By Debra Kate Schafer
Yungblud’s third EP, “The Underrated Youth,” dropped on Oct. 18 with a bang. After a wildly successful North American tour, a highly rated debut album and a chart-topping hit with Blink-182’s Travis Barker and his now-ex-girlfriend, Halsey, the U.K.-born musician was ready to take his newfound, mainstream success to the next level.
“The Underrated Youth” is anthemic, raw, angry, diverse and passionate — all of which is right in Yungblud’s wheelhouse. While his songs can’t be tied down to a single word or genre, almost every one is a scream-able headbanger, with lyrics that could very well be spray-painted on the side of a New York City subway.
“If you don’t say something, you ain’t an artist to me—you’re a fucking karaoke singer,” Yungblud told The New York Post in October.
Hard work, self-reflection, determination and a lot of heart helped the pink-sock-wearing singer-songwriter kickstart his musical career and get him to the place where he is now with “The Underrated Youth.”
The artist wants his fans to know that they can do the same for their own life, society and the world as a whole.
Rebellion is Yungblud’s forté in the best way possible — something that fans and critics alike have observed and come to love. The music world hasn’t really seen an artist like Yungblud in a long time.
He has the genre-defying power of Twenty One Pilots, the political angst of Green Day, the instrumental intricacy of the Cure, the mesmerizing songwriting of the Beatles and the natural melodic stylings of Nirvana, all while being a pseudo-mainstream alternative rock artist.
When listening to “The Underrated Youth,” Eminem-esque verses are intertwined with the early 2000s pop-punk. Yet, you don’t question it because Yungblud has a finesse and a flow that is remarkable to have so early in his career, but isn’t surprising due to his heavy hand on the creative control of his music.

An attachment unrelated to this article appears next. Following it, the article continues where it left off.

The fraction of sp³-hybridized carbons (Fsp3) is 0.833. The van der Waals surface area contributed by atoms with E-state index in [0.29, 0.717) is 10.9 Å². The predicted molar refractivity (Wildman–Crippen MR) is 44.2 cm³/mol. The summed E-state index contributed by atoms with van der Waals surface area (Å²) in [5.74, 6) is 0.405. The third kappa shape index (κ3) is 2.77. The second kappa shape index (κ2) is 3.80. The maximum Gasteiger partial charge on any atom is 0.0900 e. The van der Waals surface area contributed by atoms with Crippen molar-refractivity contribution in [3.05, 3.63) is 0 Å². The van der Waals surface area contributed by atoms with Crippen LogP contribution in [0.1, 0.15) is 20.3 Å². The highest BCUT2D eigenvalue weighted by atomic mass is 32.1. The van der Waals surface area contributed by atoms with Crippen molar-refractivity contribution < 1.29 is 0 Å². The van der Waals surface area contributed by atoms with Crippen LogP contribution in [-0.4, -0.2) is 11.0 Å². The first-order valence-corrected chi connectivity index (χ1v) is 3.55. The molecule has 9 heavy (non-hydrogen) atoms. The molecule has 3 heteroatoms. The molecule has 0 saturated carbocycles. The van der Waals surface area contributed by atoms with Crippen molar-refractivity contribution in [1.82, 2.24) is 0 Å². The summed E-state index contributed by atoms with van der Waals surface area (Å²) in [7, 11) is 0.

The title track, “Hope for the Underrated Youth,” is bold and brash, but starts off silky smooth. The young Brit’s accented vocals sing, “If I left today, would you wait for me or would you throw us all away? Like the magazines say, should I call right away? Cut all of my hair off, and change my second name from a juvenile state?”
Lyrically, it’s somber, yet abrasive. Yungblud is singing truthfully about not being taken seriously unless he was or looked older, his consistent theme of wanting adults to take the younger generation seriously shining through. The earlier track, “Parents,” follows the same line in a similarly rough-and-tumble yet vulnerable fashion.
Songs like “Braindead” and “Original Me” — which features Imagine Dragons’ Dan Reynolds — are full-force, indie-rock bangers that delve into an inner battle with depression and not feeling good enough in a fast-paced, best-face-forward type of world.
Yungblud himself has talked about his own battle with mental health and ADHD by actively drawing attention to it, as well as advocating for both the awareness of it and the help needed for those struggling.
The 22-year-old rocker also told The New York Post, “I’m proud to have a mental illness. I’m proud to be who I am.”
He is nothing more than a punk rock kid with a voice, a guitar and a platform. You can’t call him or any of the music off of “The Underrated Youth” whiny or bratty, for all it is doing is throwing forth real messages with a whole lot of meaning that people can really grasp onto and hold tight.
He wants the youth to have a voice, so he decided to be it — in the most rock ‘n’ roll fashion, of course. Yungblud is truly becoming the powerful, musical and equally cynical and hopeful voice of this generation.